htmldate: find the publication date of web pages¶
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Find original and updated publication dates of any web page. From the command-line or within Python, all the steps needed from web page download to HTML parsing, scraping, and text analysis are included.
In a nutshell, with Python:
>>> from htmldate import find_date >>> find_date('http://blog.python.org/2016/12/python-360-is-now-available.html') '2016-12-23' >>> find_date('https://netzpolitik.org/2016/die-cider-connection-abmahnungen-gegen-nutzer-von-creative-commons-bildern/', original_date=True) '2016-06-23'
On the command-line:
$ htmldate -u http://blog.python.org/2016/12/python-360-is-now-available.html '2016-12-23'
Compatible with all recent versions of Python (see above)
Multilingual, robust and efficient (used in production on millions of documents)
URLs, HTML files, or HTML trees are given as input (includes batch processing)
Output as string in any date format (defaults to ISO 8601 YMD)
Detection of both original and updated dates
htmldate finds original and updated publication dates of web pages using heuristics on HTML code and linguistic patterns. It provides the following ways to date an HTML document:
Markup in header: Common patterns are used to identify relevant elements (e.g.
metaelements) including Open Graph protocol attributes and a large number of CMS idiosyncrasies
HTML code: The whole document is then searched for structural markers:
timeelements as well as a series of attributes (e.g.
Bare HTML content: A series of heuristics is run on text and markup:
fastmode the HTML page is cleaned and precise patterns are targeted
extensivemode all potential dates are collected and a disambiguation algorithm determines the best one
The output is thouroughly verified in terms of plausibility and adequateness and the library outputs a date string, corresponding to either the last update or the original publishing statement (the default), in the desired format (defaults to ISO 8601 YMD format).
Markup-based extraction is multilingual by nature, text-based refinements for better coverage currently support German, English and Turkish.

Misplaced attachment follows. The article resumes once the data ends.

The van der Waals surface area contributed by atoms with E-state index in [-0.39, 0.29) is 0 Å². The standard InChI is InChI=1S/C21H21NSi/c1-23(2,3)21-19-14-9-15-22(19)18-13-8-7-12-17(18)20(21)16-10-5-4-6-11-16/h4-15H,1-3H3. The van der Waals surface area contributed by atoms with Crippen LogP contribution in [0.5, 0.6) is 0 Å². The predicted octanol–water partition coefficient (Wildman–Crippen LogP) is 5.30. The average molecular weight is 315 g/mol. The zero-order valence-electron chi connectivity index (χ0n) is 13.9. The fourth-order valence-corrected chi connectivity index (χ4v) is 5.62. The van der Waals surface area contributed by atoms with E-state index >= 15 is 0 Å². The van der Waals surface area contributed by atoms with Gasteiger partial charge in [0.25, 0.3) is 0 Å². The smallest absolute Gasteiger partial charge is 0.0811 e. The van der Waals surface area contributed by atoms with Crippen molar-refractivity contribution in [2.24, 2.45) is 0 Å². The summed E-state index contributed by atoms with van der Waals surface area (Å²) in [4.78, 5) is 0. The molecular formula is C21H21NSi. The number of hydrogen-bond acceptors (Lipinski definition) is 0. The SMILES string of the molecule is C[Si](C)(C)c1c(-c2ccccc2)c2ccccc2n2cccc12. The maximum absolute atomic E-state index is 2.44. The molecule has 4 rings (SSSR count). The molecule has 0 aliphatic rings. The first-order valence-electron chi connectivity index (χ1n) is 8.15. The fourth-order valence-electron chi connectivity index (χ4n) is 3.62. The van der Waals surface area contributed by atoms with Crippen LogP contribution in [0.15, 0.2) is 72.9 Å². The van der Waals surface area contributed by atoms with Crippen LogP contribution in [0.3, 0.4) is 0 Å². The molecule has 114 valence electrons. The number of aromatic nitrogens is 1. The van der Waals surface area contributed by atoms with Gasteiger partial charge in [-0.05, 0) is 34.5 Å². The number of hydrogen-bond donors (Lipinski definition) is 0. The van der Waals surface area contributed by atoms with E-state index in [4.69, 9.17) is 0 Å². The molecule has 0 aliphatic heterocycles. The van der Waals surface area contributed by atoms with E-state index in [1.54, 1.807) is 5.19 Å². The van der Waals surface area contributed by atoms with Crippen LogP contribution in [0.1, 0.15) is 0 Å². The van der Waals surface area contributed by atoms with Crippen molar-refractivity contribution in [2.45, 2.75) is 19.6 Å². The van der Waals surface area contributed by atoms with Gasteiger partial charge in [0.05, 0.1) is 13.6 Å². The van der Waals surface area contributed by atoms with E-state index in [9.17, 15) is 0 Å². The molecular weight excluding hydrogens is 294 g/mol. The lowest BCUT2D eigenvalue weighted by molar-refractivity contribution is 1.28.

This Python package is tested on Linux, macOS and Windows systems; it is compatible with Python 3.6 upwards. It is available on the package repository PyPI and can notably be installed with
$ pip install htmldate # pip3 install on systems where both Python 2 and 3 are installed $ pip install --upgrade htmldate # to make sure you have the latest version $ pip install git+https://github.com/adbar/htmldate.git # latest available code (see build status above)
The additional library
cchardet can be installed for better execution speed. They may not work on all platforms and have thus been singled out although installation is recommended:
$ pip install htmldate[speed] # install with additional functionality
You can also install or update the packages separately, htmldate will detect which ones are present on your system and opt for the best available combination.
For infos on dependency management of Python packages see this discussion thread.
All the functions of the module are currently bundled in htmldate.
In case the web page features easily readable metadata in the header, the extraction is straightforward. A more advanced analysis of the document structure is sometimes needed:
>>> from htmldate import find_date >>> find_date('http://blog.python.org/2016/12/python-360-is-now-available.html') '# DEBUG analyzing: <h2 class="date-header"><span>Friday, December 23, 2016</span></h2>' '# DEBUG result: 2016-12-23' '2016-12-23'